[Novalug] Re: Novalug Digest, Vol 14, Issue 39
Roger W. Broseus
rogerb at bronord.com
Mon Dec 17 21:53:45 EST 2007
You asked for opinions and I've got 'em! But, putting that aside:
I used to have separate partitions for /var, /var/log, /etc, not to
mention /home, /, /boot, etc. I studied hard in the SuSE manual when
partitioning and thought I had a great setup. Then I switched distros
and found that - a-la winders, distros put things where they wanted them
and it was different from SuSE. During one install - maybe it was VMware
(maybe not), /var filled to the brim and stopped the whole shebang. /
filled-up unexpectedly even tho I had a big /bin and /usr.
So, I simplified to many fewer partitions. No separate partition for
/var, /var/log, etc.
Only argument left for a separate partition that I see is one advanced
to protect from mail bombing: have a separate partition for mail. Then,
if it fills-up, it won't bring your system down or cause other apps to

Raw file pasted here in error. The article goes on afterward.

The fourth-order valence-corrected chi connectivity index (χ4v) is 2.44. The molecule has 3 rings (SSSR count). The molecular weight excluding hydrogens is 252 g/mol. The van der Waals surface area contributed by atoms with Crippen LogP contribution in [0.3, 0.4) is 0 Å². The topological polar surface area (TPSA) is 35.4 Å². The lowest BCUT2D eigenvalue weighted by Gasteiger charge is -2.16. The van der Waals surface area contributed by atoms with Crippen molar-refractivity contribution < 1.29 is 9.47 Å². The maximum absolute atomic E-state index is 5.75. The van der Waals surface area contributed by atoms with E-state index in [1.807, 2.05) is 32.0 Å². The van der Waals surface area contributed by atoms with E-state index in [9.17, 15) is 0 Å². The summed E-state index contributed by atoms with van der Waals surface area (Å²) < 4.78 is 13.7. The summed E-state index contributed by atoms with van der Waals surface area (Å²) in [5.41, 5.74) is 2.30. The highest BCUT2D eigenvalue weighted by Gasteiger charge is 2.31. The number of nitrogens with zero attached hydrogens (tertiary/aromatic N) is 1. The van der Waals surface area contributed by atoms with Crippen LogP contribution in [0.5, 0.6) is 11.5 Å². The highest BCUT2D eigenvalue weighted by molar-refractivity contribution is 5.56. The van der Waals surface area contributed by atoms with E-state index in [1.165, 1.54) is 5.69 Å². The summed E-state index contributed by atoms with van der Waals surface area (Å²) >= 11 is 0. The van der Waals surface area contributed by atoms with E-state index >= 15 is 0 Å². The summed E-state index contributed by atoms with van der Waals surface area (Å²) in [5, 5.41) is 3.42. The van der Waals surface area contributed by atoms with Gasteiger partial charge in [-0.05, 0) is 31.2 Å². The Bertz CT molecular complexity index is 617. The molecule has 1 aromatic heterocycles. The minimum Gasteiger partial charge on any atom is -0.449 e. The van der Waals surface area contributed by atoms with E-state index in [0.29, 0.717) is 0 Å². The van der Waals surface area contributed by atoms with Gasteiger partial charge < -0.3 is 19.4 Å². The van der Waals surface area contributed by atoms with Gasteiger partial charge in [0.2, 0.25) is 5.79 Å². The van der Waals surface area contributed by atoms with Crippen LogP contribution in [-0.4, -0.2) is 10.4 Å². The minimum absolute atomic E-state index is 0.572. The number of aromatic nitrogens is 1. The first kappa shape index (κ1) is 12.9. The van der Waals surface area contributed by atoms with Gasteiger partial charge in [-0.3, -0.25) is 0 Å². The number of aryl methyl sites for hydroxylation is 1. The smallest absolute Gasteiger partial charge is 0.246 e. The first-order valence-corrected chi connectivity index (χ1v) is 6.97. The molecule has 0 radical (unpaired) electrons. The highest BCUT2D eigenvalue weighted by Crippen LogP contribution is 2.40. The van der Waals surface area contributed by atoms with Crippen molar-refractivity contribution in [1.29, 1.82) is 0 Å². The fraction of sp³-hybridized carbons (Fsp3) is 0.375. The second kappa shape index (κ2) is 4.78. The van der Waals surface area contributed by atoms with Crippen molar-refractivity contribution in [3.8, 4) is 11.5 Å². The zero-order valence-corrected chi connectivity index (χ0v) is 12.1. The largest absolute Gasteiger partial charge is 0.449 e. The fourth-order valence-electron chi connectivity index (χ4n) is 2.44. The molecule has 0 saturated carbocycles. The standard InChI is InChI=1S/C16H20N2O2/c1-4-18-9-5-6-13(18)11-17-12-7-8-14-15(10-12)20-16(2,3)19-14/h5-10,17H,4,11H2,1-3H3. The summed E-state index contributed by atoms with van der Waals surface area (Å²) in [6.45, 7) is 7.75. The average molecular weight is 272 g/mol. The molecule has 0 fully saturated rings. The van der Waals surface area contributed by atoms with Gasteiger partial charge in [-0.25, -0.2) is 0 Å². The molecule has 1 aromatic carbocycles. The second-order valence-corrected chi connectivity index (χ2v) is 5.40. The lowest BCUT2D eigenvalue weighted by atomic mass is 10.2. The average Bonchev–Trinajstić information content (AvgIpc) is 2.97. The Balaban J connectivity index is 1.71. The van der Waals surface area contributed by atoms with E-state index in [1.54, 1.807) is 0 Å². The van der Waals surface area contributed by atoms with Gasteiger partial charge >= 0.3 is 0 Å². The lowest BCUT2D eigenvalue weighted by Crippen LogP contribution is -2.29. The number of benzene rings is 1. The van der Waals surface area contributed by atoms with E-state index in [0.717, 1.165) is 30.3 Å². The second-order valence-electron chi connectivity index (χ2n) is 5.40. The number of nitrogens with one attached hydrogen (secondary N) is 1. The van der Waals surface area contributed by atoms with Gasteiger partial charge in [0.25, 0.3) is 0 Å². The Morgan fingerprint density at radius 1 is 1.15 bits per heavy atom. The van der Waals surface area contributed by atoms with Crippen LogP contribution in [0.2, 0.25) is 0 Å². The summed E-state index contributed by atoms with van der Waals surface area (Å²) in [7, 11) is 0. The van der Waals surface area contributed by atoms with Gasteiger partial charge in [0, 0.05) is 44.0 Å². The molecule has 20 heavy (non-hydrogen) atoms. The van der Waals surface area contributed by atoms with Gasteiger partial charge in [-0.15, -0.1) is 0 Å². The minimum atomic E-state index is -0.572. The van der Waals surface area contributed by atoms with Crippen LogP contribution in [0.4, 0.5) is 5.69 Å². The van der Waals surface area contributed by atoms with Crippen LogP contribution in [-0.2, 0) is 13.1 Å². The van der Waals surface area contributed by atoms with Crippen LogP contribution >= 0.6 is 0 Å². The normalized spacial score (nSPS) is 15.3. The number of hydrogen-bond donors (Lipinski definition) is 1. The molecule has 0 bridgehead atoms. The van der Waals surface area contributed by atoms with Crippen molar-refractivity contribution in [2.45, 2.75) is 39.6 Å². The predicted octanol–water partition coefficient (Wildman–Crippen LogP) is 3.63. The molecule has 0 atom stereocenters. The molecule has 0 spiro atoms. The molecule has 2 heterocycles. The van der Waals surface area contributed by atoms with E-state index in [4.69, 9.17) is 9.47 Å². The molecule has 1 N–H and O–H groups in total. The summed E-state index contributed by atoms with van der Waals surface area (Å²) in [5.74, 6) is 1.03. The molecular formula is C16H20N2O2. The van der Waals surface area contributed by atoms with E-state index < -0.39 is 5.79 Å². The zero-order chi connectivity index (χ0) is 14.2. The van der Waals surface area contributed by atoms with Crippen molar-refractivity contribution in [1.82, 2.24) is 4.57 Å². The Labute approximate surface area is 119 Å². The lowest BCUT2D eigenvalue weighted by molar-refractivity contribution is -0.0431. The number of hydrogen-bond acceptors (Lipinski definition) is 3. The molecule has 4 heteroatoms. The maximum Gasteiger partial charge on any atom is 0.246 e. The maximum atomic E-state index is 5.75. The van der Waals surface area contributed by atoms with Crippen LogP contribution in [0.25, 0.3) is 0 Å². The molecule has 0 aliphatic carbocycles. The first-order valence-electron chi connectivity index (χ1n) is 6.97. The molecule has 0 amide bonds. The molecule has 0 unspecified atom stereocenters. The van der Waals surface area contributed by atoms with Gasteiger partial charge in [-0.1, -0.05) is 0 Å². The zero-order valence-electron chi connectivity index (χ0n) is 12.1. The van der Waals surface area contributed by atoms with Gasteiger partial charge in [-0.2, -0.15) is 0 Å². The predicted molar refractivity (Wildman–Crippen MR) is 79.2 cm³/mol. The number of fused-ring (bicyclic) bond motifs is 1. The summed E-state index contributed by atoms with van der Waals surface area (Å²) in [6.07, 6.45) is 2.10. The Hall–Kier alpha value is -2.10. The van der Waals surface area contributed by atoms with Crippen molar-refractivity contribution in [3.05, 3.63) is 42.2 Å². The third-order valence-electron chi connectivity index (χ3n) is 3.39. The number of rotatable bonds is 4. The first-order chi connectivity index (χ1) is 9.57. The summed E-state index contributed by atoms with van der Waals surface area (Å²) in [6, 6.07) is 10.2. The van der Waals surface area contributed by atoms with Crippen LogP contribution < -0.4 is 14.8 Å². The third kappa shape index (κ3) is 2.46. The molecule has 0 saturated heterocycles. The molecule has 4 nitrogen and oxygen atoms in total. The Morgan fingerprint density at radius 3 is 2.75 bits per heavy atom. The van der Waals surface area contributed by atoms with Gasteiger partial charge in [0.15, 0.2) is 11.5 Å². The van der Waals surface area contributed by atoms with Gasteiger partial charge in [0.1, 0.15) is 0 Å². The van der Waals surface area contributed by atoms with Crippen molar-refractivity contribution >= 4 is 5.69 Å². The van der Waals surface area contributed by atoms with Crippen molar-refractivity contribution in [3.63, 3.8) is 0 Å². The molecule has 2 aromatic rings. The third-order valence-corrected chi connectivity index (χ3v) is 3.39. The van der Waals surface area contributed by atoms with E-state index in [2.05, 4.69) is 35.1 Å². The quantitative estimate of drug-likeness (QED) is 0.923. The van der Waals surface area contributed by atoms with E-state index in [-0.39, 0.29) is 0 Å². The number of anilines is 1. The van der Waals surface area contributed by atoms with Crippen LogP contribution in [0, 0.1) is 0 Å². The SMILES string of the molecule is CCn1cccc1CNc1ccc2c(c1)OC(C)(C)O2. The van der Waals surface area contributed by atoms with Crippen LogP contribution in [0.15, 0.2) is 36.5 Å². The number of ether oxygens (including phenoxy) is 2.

fail due to lack of space to write files. That's not a problem for me
'cause my email sits on someone else's server until I download it.
If you are running a server, as opposed to a "desktop" environment like
I'm doing, your needs might lead you more towards a separate partition(s).
I imagine that, based on my experience, some of the older how-tos on
partitioning are out-of-date.
Roger W. Broseus - Linux User
NEW Email Address: RogerB at bronord.com
Web Site moved to www.bronord.com
novalug-request at calypso.tux.org wrote:
> 2. /var log and other partitions (Jean Figarella)
> Message: 2
> Date: Mon, 17 Dec 2007 13:30:21 -0500
> From: "Jean Figarella" <jeanfiga at gmail.com>
> Subject: [Novalug] /var log and other partitions
> To: Novalug at calypso.tux.org
> <5a6ce3360712171030k40573831n90744b7fdbd1fd8e at mail.gmail.com>
> Content-Type: text/plain; charset="iso-8859-1"
> Assuming that /var resides in its own partition, what happens if it fills
> up? What are the consequences to the system, will it still be online but the
> daemons/services would crash?
> What if /var/log resides in its own partition and it fills up, will the
> different services die, or just spit out errors and not log anything? I
> assume that by drilling down to var log, damage is minimized if the logs
> fail. Also if using (for example) postgres, then it would still have most of
> the system to grow its database.
> Any opinions?
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